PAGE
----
Prince George to charge landlords hourly rates for police calls to nuisance properties
Fines part of ongoing campaign to crack down on crime hotspots and absentee landlords
The City of Prince George plans to charge landlords hourly rates for using up police time if RCMP are repeatedly called to the same property.
It will also charge for fire officials and city staff as part of an ongoing campaign to target nuisance properties in the community.
Coun. Brian Skakun, who proposed the changes, said he wants the owners of problematic properties to be held responsible for using up city resources.
"People in the community are tired of subsidizing this bad behaviour," he said.
"It's not just about covering costs, it's also about having a deterrent out there for people to clean up their act."
The efforts to target nuisance properties in Prince George began in 2016 when RCMP statistics revealed police had been called to one property — the Connaught Motor Inn downtown — over 700 times in just 18 months, draining time and resources.
The city suspended the motel's business licence, leading to a 67-per-cent drop in calls to the area within a year.
Since then, the city has acted as a model for other communities facing similar issues, and Mayor Lyn Hall was asked to speak about the experience at the Union of B.C. Municipalities.
The charges will be laid out in a new "Nuisance Abatement and Cost Recovery Bylaw." They range from $48 an hour for a parking control officer to $111 an hour for the RCMP superintendent. Hourly rates for fire trucks and RCMP vehicles are also included.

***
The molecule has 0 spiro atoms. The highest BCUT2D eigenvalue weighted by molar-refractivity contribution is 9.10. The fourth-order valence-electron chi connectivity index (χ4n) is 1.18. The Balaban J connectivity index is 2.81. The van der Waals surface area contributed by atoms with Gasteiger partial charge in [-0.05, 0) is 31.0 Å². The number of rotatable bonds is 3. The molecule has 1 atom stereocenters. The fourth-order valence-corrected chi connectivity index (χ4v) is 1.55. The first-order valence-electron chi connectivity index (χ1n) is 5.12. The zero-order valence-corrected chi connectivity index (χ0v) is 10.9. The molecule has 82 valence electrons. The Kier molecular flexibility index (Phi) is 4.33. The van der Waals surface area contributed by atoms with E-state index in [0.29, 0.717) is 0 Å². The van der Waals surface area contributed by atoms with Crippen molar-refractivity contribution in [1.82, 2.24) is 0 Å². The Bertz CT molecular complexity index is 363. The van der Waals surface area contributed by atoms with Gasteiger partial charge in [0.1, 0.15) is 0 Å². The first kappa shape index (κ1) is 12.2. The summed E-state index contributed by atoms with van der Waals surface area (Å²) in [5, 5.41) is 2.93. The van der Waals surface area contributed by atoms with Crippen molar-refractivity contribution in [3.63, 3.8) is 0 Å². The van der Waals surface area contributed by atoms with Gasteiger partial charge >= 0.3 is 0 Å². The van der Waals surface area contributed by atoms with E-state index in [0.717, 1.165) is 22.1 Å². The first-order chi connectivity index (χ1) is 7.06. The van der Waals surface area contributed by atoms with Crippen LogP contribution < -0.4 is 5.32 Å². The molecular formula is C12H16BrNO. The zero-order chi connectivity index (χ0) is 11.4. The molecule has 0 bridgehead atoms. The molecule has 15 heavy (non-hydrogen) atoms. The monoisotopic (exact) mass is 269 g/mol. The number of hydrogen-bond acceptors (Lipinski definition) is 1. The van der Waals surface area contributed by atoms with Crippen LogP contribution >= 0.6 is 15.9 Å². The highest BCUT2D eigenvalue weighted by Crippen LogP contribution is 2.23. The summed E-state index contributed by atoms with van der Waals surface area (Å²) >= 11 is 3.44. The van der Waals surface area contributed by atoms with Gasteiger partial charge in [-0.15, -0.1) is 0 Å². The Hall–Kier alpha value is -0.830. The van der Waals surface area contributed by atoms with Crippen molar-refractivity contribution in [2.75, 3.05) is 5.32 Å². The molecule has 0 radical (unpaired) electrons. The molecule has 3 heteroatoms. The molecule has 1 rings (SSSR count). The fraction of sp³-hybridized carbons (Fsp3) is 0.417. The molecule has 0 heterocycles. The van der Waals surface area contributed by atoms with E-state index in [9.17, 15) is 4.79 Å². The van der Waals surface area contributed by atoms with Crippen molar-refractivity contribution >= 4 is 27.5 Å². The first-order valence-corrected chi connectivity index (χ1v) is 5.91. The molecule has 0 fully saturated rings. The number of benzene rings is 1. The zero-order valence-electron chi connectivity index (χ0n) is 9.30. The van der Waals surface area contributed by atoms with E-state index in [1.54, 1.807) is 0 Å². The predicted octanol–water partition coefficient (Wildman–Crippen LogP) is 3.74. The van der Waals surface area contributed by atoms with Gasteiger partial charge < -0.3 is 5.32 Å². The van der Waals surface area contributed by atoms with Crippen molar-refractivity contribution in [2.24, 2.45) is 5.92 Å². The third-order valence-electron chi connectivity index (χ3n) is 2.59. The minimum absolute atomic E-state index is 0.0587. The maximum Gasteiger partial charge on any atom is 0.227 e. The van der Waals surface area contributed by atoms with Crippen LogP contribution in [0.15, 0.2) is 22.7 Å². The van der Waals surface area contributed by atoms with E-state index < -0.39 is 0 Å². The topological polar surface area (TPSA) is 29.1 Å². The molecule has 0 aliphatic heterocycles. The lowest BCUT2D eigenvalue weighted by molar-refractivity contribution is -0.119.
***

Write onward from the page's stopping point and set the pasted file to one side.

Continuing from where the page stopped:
Landlords will only be charged if police or city officials are called out to a single property multiple times a year. Council would then be given the option of classifying the property as a nuisance, and landlords would have the opportunity to defend themselves. Landlords would only be charged for calls after their property is designated a nuisance, and the fines would not be retroactive.
Coun. Terri McConnachie said she sees the new bylaw as an enhancement of existing rules.
"It's giving teeth to an existing bylaw, just to ramp up that compliance," she said.
Coun. Murry Krause said he hoped the rules would reduce the number of absentee landlords operating in the community.
The first three readings of the bylaw passed unanimously Monday night. A fourth and final reading will be voted on at a future council meeting.